A technical and socioeconomic approach to estimate forest residues as a feedstock for bioenergy in northern Mexico

Research output: Contribution to journalArticlepeer-review

Abstract

© 2019, The Author(s). Background: Forest residues can be a feasible alternative for converting energy into fuels, electricity, or heat. Compared to other second-generation bioenergy sources, they do not compete for food, are relatively cheap, abundant in forest-rich areas, and more importantly their energy balance is close to zero. Biomass estimations can help design energy strategies to reduce fossil fuels dependency. Because of the land property distribution in Mexico, biomass estimations should consider not only the physical availability, but also the willingness of landowners to extract such raw materials. Methods: This study presents a methodological approach for evaluating the potential use of forest residues as a feedstock to generate bioenergy in northern Mexico. Remote sensing and field forest inventory were used to estimate the quantity and distribution of forest residues. In addition, a discrete choice analysis evaluated landowners’ preferences towards bioenergy development, including the most important factors that influence their willingness to extract their products and the expected price. Results and conclusions: Considering both physical and socio-economic aspects, results showed that about 59,000 metric tons per year could be available in the study area. The vast majority of landowners surveyed are willing to extract forest residues, as long as they are presented with extraction plans with the highest income. However, many showed concerns about the environmental impacts this activity can have on soils, plants, and fauna. These results can help evaluate the potential of these resources for bioenergy development.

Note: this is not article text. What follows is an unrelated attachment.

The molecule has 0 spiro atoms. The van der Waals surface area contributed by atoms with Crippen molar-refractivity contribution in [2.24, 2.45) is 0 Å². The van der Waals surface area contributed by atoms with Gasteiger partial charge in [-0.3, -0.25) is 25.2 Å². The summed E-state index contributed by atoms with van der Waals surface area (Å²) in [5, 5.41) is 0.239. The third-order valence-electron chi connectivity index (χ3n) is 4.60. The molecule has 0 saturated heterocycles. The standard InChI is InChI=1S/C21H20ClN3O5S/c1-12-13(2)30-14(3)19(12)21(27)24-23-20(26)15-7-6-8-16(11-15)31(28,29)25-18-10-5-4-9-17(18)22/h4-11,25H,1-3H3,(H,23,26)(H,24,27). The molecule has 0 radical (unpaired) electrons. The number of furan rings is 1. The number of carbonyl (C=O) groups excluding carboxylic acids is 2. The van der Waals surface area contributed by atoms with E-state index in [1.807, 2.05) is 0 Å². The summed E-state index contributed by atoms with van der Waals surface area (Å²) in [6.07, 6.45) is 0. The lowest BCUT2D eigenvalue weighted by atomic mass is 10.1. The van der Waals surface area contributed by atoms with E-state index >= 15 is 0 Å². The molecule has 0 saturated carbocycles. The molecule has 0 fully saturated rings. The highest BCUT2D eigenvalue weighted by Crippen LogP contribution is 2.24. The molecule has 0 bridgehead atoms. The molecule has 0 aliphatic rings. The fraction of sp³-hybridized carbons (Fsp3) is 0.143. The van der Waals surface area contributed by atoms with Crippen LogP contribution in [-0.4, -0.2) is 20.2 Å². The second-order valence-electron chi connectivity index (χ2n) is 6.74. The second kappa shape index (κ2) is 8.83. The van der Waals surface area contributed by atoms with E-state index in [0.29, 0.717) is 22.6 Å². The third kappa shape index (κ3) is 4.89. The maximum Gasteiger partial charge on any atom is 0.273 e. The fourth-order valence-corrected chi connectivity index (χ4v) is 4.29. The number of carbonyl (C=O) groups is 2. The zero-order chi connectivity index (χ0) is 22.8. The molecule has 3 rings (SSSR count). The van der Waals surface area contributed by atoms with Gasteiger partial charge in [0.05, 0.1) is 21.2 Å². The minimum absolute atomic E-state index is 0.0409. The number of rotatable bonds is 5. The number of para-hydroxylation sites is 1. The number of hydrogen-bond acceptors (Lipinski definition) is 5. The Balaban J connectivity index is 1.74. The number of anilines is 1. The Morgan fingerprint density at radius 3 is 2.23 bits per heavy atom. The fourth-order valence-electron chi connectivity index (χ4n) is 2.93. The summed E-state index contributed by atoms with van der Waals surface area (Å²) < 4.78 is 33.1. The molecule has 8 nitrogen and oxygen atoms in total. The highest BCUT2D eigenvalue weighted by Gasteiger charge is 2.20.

Original languageAmerican English
JournalForest Ecosystems
DOIs
StatePublished - 1 Dec 2019

Fingerprint Dive into the research topics of 'A technical and socioeconomic approach to estimate forest residues as a feedstock for bioenergy in northern Mexico'. Together they form a unique fingerprint.

Cite this